Some suggested the Sacklers could use their personal funds to compensate victims, rather than waiting for a formal bankruptcy deal to be finalized for Purdue.

“The Sackler family should begin the process today of compensating the thousands of individuals who lost loved ones to an overdose from their company’s product. There's no need to wait — and no time to waste,” said Regina LaBelle in a statement. LaBelle is a former acting director of the Office of National Drug Control Policy and an addiction policy scholar at Georgetown University.

In a statement sent to NPR, members of the Sackler family, who deny any wrongdoing, said they would work to renegotiate a settlement, but they also expressed some defiance, describing themselves as the victims of “profound misrepresentations about our families and the opioid crisis.”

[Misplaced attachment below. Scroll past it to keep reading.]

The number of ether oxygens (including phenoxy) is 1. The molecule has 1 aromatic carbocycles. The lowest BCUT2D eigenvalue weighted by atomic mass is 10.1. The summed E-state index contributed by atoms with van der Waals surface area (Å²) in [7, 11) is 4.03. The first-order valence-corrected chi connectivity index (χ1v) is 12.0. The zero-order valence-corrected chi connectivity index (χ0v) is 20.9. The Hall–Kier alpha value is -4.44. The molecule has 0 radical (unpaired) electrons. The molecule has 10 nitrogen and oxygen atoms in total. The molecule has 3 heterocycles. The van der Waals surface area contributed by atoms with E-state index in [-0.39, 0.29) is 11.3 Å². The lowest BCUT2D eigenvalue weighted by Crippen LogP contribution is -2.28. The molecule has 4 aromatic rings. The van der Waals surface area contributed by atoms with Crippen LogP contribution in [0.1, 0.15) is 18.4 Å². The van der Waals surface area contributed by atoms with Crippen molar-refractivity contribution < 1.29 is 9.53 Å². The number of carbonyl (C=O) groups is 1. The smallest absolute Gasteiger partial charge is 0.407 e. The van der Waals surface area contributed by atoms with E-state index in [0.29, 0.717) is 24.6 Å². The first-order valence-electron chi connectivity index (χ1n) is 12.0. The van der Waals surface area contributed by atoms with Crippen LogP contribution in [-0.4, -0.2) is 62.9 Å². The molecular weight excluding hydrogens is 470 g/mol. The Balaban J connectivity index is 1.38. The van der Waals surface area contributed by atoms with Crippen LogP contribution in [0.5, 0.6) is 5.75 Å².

Money already flowing from other opioid-related lawsuits

Most states are already participating in other opioid-related settlements with opioid manufacturers Johnson & Johnson, Teva Pharmaceutical Industries, and Allergan; pharmaceutical distributors AmerisourceBergen, Cardinal Health, and McKesson; and retail pharmacies Walmart, Walgreens, and CVS. Many are also settling with the national supermarket chain Kroger.

It’s estimated that the total payout from multiple settlements could come to about $50 billion.

Several of these deals began paying out in the second half of 2023, leading to bumps in states’ opioid settlement pots.

There is no national database on how settlement dollars are being spent, but efforts by journalists and advocates to track the money flows have revealed some of the more common ways the funds are being used.